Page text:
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There are many paragons of virtue who have recently assumed the moral authority to make judgments and pronouncements on matters of public interest. Their pronouncements even find persons guilty in the court of public opinion. In some instances, these pronouncements are related to matters that are before the court and fly in the face of the maxim that an accused person is presumed to be innocent until found guilty. It may even be argued that some of these pronouncements may be in contempt of court, since the matters referred to may be before the courts and should not be the subject of public comment. The Rules of the Court actually provide for the prohibition of public comment on matters before the court, in an effort to avoid prejudice from influencing the proceedings and decisions of the court. This, however, seems to be observed in the breach and the argument of fair comment, in relation to public officials, is proffered as the justification for allowing such public comment.
This culture seems to have been normalised through the conduct of the political leaders and others in our society. The political leaders are among the main perpetrators of such conduct, if not the main perpetrators. That the media is also guilty of this practice makes it even worse, since the media, as the fourth estate, should be striving for the unearthing of truth and making those in authority accountable for what they say and do, rather than condoning, facilitating and practicing irresponsible and even malicious conduct in the public domain.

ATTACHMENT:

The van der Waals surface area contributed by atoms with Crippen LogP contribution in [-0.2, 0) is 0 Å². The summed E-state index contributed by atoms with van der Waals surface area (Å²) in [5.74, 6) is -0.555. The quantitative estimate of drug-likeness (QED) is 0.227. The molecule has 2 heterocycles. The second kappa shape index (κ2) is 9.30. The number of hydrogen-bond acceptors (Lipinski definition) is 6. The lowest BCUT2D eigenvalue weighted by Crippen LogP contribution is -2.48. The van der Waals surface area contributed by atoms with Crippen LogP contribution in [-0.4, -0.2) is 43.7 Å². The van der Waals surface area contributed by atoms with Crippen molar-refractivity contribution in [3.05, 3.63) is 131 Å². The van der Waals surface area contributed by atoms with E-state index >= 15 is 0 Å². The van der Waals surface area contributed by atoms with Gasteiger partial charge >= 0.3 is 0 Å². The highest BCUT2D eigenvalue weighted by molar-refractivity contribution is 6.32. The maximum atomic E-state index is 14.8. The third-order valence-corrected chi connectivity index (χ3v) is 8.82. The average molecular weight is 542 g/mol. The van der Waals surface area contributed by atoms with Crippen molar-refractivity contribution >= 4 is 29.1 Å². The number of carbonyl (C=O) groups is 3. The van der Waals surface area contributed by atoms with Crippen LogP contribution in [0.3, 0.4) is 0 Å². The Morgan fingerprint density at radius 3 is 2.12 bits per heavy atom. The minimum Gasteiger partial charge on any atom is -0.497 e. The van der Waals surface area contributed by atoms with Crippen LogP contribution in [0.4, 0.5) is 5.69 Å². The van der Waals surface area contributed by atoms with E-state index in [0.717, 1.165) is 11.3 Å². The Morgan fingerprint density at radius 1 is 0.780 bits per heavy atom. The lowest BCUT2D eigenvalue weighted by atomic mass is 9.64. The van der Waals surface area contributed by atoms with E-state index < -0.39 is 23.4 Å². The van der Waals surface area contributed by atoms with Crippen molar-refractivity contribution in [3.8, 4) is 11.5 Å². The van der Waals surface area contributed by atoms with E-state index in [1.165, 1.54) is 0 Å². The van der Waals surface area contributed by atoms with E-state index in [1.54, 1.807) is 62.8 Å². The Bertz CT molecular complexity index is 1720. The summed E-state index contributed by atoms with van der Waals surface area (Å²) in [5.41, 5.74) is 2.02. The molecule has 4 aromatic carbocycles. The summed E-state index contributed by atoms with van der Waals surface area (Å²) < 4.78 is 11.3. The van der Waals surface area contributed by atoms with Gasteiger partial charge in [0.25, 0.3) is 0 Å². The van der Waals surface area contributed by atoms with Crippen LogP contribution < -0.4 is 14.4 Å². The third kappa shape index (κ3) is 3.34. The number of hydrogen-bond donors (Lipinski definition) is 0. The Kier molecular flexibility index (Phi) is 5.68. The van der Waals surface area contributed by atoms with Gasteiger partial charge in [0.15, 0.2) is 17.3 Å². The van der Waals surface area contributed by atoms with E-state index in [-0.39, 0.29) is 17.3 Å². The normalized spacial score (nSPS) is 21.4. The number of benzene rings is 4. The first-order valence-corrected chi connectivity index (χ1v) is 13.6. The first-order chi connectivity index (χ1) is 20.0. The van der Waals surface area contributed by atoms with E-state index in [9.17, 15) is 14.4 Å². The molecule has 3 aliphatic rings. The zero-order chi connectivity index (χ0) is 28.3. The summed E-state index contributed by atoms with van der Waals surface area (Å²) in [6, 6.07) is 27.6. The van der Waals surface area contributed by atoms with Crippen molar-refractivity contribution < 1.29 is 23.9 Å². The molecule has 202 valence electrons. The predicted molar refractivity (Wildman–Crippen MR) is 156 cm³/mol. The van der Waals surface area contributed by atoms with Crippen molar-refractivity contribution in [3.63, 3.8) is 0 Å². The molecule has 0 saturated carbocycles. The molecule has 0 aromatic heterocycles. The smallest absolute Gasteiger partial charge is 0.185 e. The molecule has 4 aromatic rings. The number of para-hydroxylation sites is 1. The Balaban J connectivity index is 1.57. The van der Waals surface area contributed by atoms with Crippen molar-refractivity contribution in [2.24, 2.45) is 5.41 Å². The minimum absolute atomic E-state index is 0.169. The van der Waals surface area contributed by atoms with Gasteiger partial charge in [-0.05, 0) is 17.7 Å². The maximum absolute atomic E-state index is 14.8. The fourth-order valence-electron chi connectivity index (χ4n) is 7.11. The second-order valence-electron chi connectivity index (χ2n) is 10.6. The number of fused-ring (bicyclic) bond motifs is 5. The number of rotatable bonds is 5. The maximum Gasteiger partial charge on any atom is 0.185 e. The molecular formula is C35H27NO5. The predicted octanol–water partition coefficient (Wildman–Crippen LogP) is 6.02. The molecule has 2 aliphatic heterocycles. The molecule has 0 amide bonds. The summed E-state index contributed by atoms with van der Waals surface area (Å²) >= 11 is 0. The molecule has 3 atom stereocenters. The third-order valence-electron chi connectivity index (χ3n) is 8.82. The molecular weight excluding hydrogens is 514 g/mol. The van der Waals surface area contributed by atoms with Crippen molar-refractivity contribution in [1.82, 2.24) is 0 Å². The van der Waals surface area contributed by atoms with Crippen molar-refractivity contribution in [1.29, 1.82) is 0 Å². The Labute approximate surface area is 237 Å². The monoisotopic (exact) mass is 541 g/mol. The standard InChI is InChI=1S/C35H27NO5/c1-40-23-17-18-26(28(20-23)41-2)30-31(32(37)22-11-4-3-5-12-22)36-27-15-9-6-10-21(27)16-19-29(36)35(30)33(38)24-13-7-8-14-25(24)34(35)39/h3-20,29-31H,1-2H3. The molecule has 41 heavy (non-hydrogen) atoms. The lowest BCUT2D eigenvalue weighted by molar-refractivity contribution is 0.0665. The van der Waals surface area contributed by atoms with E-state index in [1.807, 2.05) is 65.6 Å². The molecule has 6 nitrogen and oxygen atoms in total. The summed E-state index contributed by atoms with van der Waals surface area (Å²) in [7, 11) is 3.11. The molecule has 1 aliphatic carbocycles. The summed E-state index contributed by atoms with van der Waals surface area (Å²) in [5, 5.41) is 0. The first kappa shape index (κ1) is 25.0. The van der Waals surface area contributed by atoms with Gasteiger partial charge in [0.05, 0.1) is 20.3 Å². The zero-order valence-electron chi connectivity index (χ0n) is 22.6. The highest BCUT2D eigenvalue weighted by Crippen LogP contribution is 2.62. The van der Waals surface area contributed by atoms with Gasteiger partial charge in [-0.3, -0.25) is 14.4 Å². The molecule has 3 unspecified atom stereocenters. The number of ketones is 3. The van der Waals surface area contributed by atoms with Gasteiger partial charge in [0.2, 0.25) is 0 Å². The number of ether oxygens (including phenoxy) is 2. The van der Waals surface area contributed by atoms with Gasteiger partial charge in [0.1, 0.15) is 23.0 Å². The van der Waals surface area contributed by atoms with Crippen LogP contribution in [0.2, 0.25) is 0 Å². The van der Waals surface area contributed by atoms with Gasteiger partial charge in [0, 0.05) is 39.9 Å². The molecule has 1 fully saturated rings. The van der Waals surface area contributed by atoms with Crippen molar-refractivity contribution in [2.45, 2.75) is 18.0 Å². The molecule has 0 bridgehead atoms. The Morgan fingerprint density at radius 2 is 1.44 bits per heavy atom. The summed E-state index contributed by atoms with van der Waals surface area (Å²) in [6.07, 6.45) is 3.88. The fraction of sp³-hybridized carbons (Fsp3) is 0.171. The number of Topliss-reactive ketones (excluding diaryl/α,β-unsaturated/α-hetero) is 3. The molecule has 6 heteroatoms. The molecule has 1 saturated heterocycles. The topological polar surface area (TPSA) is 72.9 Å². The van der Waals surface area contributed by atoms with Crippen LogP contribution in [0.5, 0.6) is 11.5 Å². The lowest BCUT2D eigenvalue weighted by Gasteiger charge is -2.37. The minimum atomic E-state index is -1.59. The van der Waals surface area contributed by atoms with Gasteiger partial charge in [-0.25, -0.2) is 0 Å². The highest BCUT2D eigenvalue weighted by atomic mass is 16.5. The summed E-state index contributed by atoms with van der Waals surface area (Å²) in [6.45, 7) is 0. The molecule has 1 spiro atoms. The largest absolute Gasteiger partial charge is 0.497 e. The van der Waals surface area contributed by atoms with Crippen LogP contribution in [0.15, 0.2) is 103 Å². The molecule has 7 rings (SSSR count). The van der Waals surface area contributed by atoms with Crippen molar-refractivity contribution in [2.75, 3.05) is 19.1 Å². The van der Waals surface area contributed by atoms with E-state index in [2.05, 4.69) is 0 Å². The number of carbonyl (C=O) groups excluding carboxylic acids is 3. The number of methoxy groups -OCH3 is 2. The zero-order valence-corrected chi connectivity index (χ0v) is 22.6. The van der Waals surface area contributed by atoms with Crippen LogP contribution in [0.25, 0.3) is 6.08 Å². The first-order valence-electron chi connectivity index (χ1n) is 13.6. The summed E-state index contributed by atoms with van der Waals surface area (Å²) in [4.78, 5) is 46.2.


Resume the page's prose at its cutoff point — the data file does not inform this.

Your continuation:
In some regards, the society at large and the judiciary, in particular, have to be held responsible for this development, since it is within their purview as litigants and protector of law and order, respectively, to arrest the situation. However, this cancer seems to have seeped into the moral fabric of the society, to the extent that all are consumed, and affected, by it. Individualism, the thirst for power and the subjugation of morality seem to trump all other societal denominators and have triumphed. This is most evident in the conduct of our law enforcement and prosecutorial offices, which on the same matters assume different postures quite coincidental to regime change. This may in fact be associated with the politicization of the law enforcement and prosecutorial processes.
How else can the case of the State vs. Nandalall be explained? He is charged. A prima facie case is established in the Magistrate Court. The High Court upheld that decision but coincidental to regime change (a change of government), the same law enforcement and prosecutorial actors, who laid the charges and were prosecuting the case, withdrew the case. The Patterson matter, in principle, is no different. He is investigated by SOCU. He is cleared of any wrongdoing but with the change of Government charges are instituted for the same allegation from which he was previously cleared.
Village Voice News holds no brief for anyone, in these matters, suffice it to say that without prejudice to the truth of these matters, the manner of their conduct raises serious questions about transparency (the uniform application of principles in the same circumstances).
Whither to our morality, conscience, laws and organs, which are intended to insulate such things from interference, corruption and decimation?